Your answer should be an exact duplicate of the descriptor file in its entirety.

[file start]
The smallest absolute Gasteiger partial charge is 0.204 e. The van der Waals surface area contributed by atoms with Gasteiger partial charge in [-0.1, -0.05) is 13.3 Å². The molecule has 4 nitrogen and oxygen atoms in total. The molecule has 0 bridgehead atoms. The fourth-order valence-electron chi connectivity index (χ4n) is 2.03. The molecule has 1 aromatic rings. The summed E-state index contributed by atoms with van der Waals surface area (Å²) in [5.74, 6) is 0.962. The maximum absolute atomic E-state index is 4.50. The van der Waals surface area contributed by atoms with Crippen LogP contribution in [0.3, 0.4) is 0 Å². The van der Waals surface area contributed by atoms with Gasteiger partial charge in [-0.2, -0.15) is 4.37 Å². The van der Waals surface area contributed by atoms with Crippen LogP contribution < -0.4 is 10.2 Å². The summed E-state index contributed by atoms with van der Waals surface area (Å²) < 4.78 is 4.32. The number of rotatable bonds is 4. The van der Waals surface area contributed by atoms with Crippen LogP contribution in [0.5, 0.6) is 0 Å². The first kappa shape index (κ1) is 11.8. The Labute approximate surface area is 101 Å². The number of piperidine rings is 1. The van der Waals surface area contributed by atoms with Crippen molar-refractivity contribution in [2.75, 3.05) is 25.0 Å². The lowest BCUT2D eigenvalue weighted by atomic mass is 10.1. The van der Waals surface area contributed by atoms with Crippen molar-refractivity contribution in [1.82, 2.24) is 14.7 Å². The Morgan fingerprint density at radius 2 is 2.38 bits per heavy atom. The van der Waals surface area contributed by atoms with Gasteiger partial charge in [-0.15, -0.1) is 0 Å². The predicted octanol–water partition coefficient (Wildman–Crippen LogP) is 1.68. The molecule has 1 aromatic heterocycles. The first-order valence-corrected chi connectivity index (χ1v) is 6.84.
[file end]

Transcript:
The smallest absolute Gasteiger partial charge is 0.204 e. The van der Waals surface area contributed by atoms with Gasteiger partial charge in [-0.1, -0.05) is 13.3 Å². The molecule has 4 nitrogen and oxygen atoms in total. The molecule has 0 bridgehead atoms. The fourth-order valence-electron chi connectivity index (χ4n) is 2.03. The molecule has 1 aromatic rings. The summed E-state index contributed by atoms with van der Waals surface area (Å²) in [5.74, 6) is 0.962. The maximum absolute atomic E-state index is 4.50. The van der Waals surface area contributed by atoms with Crippen LogP contribution in [0.3, 0.4) is 0 Å². The van der Waals surface area contributed by atoms with Gasteiger partial charge in [-0.2, -0.15) is 4.37 Å². The van der Waals surface area contributed by atoms with Crippen LogP contribution < -0.4 is 10.2 Å². The summed E-state index contributed by atoms with van der Waals surface area (Å²) < 4.78 is 4.32. The number of rotatable bonds is 4. The van der Waals surface area contributed by atoms with Crippen LogP contribution in [0.5, 0.6) is 0 Å². The first kappa shape index (κ1) is 11.8. The Labute approximate surface area is 101 Å². The number of piperidine rings is 1. The van der Waals surface area contributed by atoms with Crippen molar-refractivity contribution in [2.75, 3.05) is 25.0 Å². The lowest BCUT2D eigenvalue weighted by atomic mass is 10.1. The van der Waals surface area contributed by atoms with Crippen molar-refractivity contribution in [1.82, 2.24) is 14.7 Å². The Morgan fingerprint density at radius 2 is 2.38 bits per heavy atom. The van der Waals surface area contributed by atoms with Gasteiger partial charge in [-0.15, -0.1) is 0 Å². The predicted octanol–water partition coefficient (Wildman–Crippen LogP) is 1.68. The molecule has 1 aromatic heterocycles. The first-order valence-corrected chi connectivity index (χ1v) is 6.84.